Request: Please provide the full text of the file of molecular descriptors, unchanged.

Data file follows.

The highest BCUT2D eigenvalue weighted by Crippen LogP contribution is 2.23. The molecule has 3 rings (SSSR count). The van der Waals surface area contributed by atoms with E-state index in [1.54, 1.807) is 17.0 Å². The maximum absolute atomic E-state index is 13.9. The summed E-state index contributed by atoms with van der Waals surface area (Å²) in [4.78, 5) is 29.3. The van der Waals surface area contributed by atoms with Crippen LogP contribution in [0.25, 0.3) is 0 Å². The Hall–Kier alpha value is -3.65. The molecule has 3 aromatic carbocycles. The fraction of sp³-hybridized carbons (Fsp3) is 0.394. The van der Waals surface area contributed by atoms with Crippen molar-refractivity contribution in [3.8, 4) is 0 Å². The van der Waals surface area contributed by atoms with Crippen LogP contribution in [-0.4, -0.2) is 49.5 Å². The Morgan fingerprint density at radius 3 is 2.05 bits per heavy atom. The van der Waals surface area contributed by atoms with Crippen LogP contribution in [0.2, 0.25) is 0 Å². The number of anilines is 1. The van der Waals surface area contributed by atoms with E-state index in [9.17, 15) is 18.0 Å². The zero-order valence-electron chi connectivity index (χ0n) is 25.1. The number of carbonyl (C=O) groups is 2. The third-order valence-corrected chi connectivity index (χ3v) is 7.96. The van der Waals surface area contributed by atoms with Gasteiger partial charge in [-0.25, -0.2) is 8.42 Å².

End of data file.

The highest BCUT2D eigenvalue weighted by Crippen LogP contribution is 2.23. The molecule has 3 rings (SSSR count). The van der Waals surface area contributed by atoms with E-state index in [1.54, 1.807) is 17.0 Å². The maximum absolute atomic E-state index is 13.9. The summed E-state index contributed by atoms with van der Waals surface area (Å²) in [4.78, 5) is 29.3. The van der Waals surface area contributed by atoms with Crippen LogP contribution in [0.25, 0.3) is 0 Å². The Hall–Kier alpha value is -3.65. The molecule has 3 aromatic carbocycles. The fraction of sp³-hybridized carbons (Fsp3) is 0.394. The van der Waals surface area contributed by atoms with Crippen molar-refractivity contribution in [3.8, 4) is 0 Å². The van der Waals surface area contributed by atoms with Crippen LogP contribution in [-0.4, -0.2) is 49.5 Å². The Morgan fingerprint density at radius 3 is 2.05 bits per heavy atom. The van der Waals surface area contributed by atoms with Crippen LogP contribution in [0.2, 0.25) is 0 Å². The number of anilines is 1. The van der Waals surface area contributed by atoms with E-state index in [9.17, 15) is 18.0 Å². The zero-order valence-electron chi connectivity index (χ0n) is 25.1. The number of carbonyl (C=O) groups is 2. The third-order valence-corrected chi connectivity index (χ3v) is 7.96. The van der Waals surface area contributed by atoms with Gasteiger partial charge in [-0.25, -0.2) is 8.42 Å².